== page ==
When Will Weed Stop Being Weed?
A couple months ago here in our Outsider Club newsletter, I posed a simple question — are we looking at the marijuana sector the wrong way?
Now I have another to ask — when will weed stop being weed?
The simple fact of the matter is that, through old stigmas and just plain old outdated information from just a couple years ago, a vast majority of investors and analysts do not realize what is happening right now in the marijuana industry.
What we’re seeing in the sector is the birth of two high-tech business models.
On the recreational side, scales of economy, automation, and high-tech extraction systems are rapidly moving away from the green-filled bags we’re all familiar with.
And on the medical side, things are changing even faster.
The marijuana sector is unrecognizable from what it was just several years ago. It will be again several years from now.
More Like Pharmaceuticals
If you missed the article I mentioned before, the basic premise is that we need to start thinking about the medical marijuana companies more like pharmaceutical companies.
Here is an excerpt:
Before the 2000 election, there were only five states that allowed medical use.
Now there are 29, if you include Washington, D.C. along with another eight with recreational laws.
It won’t be long before even more follow suit, based off of the numerous polls and surveys that show a profound shift towards support for medical use.
But we’re already past a tipping point. Just over 62% of the U.S. population now has access to medical marijuana for a range of qualifying conditions and diseases…
...In other words, the biggest gains from adding more states to the list to increase the legal market size have already been realized.
And the number of patients utilizing medical marijuana for conditions and diseases that are approved for its use is low across the board.
It is time to start looking at the growth of market penetration, and not just the growth of the potential market.
In essence, it is time to start viewing medical marijuana companies like pharmaceutical companies.
A condition or disease exists, and they have to research, patent, and bring to market a better option than what currently exists.
That raises the question, what kind of better options are being researched and patented?
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It isn’t just variations on the same plant. It is the selective breeding and creation of patent-protected strains for the extraction of patent-protected chemicals and derivatives.
It may start as marijuana, but what will be sold to the vast majority of patients in the near future will not be anything like marijuana.
Just like how the penicillin you may take is no longer a blue-green mold.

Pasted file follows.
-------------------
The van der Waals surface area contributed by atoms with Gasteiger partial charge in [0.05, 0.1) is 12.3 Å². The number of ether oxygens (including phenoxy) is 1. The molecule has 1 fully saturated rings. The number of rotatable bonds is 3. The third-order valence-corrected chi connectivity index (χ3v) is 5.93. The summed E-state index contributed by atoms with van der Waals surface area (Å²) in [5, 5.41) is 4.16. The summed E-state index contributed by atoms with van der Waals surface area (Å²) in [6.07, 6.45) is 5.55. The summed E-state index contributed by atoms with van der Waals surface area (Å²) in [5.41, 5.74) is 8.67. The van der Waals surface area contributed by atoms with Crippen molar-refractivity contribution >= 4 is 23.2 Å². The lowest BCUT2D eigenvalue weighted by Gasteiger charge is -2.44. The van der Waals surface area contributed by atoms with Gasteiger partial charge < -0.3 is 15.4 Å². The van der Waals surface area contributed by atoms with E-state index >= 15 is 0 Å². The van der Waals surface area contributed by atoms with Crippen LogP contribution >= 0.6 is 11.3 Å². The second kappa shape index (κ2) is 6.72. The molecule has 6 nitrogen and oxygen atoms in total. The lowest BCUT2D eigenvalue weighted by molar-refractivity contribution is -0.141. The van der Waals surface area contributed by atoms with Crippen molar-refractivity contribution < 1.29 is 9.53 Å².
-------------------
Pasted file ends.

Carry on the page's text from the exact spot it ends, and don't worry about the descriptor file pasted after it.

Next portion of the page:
Nor do a massive amount of the medicines we use today still resemble their sources.
About 50% of the FDA-approved drugs during the last three decades are either directly or indirectly from natural products, according to the National Center for Biotechnology Information division of the National Institutes of Health.
Good luck naming even a handful. Marijuana-derived medicines will soon be the same in this regard.
Birth of a High-Tech Industry
What we’re witnessing in the medical marijuana sector is the beginning of a whole new class of pharmaceuticals.
We haven’t seen anything like this — with its massive scope and wide-ranging applications — in our lifetime.
From pain management to mental health to cancer, companies are bringing new technologies and techniques to bear that will rapidly introduce new prescription options for doctors and patients.
Nor have we seen anything like the rapid consolidation and maturation of the recreational side of the sector.
In just a couple years, global-scale businesses will be entrenched.
The smart money is already aware of this, and is flooding in. Silicon Valley investors in particular are practically throwing money at companies.
But it isn’t indiscriminate. There are just a handful of companies they are targeting en masse, and they are being as secretive as ever about it.
These companies are already public, though. Venture capitalists can’t dominate the sector and capture all the growth and profit for themselves.
If you think you missed the boat, you haven’t. If you think you’re too early, you’re not.
We’re in a sweet spot for the entire sector, and for investors to realize massive gains within just a couple years by targeting the best-in-breed companies.
Adam's editorial talents and analysis drew the attention of senior editors at Outsider Club, which he joined in mid-2012. While he has acquired years of hands-on experience in the editorial room by working side by side with ex-brokers, options floor traders, and financial advisors, he is acutely aware of the challenges faced by retail investors after starting at the ground floor in the financial publishing field. For more on Adam, check out his editor's page.
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